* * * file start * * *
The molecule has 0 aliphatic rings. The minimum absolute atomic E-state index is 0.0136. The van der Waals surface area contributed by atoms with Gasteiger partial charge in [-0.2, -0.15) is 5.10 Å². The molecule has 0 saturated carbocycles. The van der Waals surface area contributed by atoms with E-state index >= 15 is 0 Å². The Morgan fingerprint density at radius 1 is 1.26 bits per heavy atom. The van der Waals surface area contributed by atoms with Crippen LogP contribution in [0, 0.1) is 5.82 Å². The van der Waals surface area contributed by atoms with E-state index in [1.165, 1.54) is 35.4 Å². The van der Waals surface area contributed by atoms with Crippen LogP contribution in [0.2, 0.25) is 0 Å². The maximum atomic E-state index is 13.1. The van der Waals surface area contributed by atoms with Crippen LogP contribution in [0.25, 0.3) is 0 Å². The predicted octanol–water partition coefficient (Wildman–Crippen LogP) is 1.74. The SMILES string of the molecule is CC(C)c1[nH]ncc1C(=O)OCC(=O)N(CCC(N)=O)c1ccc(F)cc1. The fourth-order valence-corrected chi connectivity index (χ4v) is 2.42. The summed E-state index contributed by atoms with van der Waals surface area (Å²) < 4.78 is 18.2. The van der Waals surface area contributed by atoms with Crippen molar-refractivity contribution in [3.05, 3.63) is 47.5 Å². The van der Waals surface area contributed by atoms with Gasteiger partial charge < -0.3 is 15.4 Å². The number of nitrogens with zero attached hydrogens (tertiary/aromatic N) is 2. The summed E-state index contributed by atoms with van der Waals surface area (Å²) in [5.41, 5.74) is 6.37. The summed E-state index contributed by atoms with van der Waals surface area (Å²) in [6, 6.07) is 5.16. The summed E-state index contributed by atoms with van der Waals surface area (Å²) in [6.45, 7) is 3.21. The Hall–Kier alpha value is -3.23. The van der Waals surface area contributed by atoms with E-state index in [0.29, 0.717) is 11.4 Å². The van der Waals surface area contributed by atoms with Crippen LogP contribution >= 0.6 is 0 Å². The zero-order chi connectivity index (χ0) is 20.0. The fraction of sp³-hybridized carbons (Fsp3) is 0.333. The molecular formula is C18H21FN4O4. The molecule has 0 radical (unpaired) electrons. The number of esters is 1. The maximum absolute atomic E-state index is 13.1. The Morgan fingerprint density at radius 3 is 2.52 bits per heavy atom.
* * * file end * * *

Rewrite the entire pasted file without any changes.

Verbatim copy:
The molecule has 0 aliphatic rings. The minimum absolute atomic E-state index is 0.0136. The van der Waals surface area contributed by atoms with Gasteiger partial charge in [-0.2, -0.15) is 5.10 Å². The molecule has 0 saturated carbocycles. The van der Waals surface area contributed by atoms with E-state index >= 15 is 0 Å². The Morgan fingerprint density at radius 1 is 1.26 bits per heavy atom. The van der Waals surface area contributed by atoms with Crippen LogP contribution in [0, 0.1) is 5.82 Å². The van der Waals surface area contributed by atoms with E-state index in [1.165, 1.54) is 35.4 Å². The van der Waals surface area contributed by atoms with Crippen LogP contribution in [0.2, 0.25) is 0 Å². The maximum atomic E-state index is 13.1. The van der Waals surface area contributed by atoms with Crippen LogP contribution in [0.25, 0.3) is 0 Å². The predicted octanol–water partition coefficient (Wildman–Crippen LogP) is 1.74. The SMILES string of the molecule is CC(C)c1[nH]ncc1C(=O)OCC(=O)N(CCC(N)=O)c1ccc(F)cc1. The fourth-order valence-corrected chi connectivity index (χ4v) is 2.42. The summed E-state index contributed by atoms with van der Waals surface area (Å²) < 4.78 is 18.2. The van der Waals surface area contributed by atoms with Crippen molar-refractivity contribution in [3.05, 3.63) is 47.5 Å². The van der Waals surface area contributed by atoms with Gasteiger partial charge < -0.3 is 15.4 Å². The number of nitrogens with zero attached hydrogens (tertiary/aromatic N) is 2. The summed E-state index contributed by atoms with van der Waals surface area (Å²) in [5.41, 5.74) is 6.37. The summed E-state index contributed by atoms with van der Waals surface area (Å²) in [6, 6.07) is 5.16. The summed E-state index contributed by atoms with van der Waals surface area (Å²) in [6.45, 7) is 3.21. The Hall–Kier alpha value is -3.23. The van der Waals surface area contributed by atoms with E-state index in [0.29, 0.717) is 11.4 Å². The van der Waals surface area contributed by atoms with Crippen LogP contribution >= 0.6 is 0 Å². The zero-order chi connectivity index (χ0) is 20.0. The fraction of sp³-hybridized carbons (Fsp3) is 0.333. The molecular formula is C18H21FN4O4. The molecule has 0 radical (unpaired) electrons. The number of esters is 1. The maximum absolute atomic E-state index is 13.1. The Morgan fingerprint density at radius 3 is 2.52 bits per heavy atom.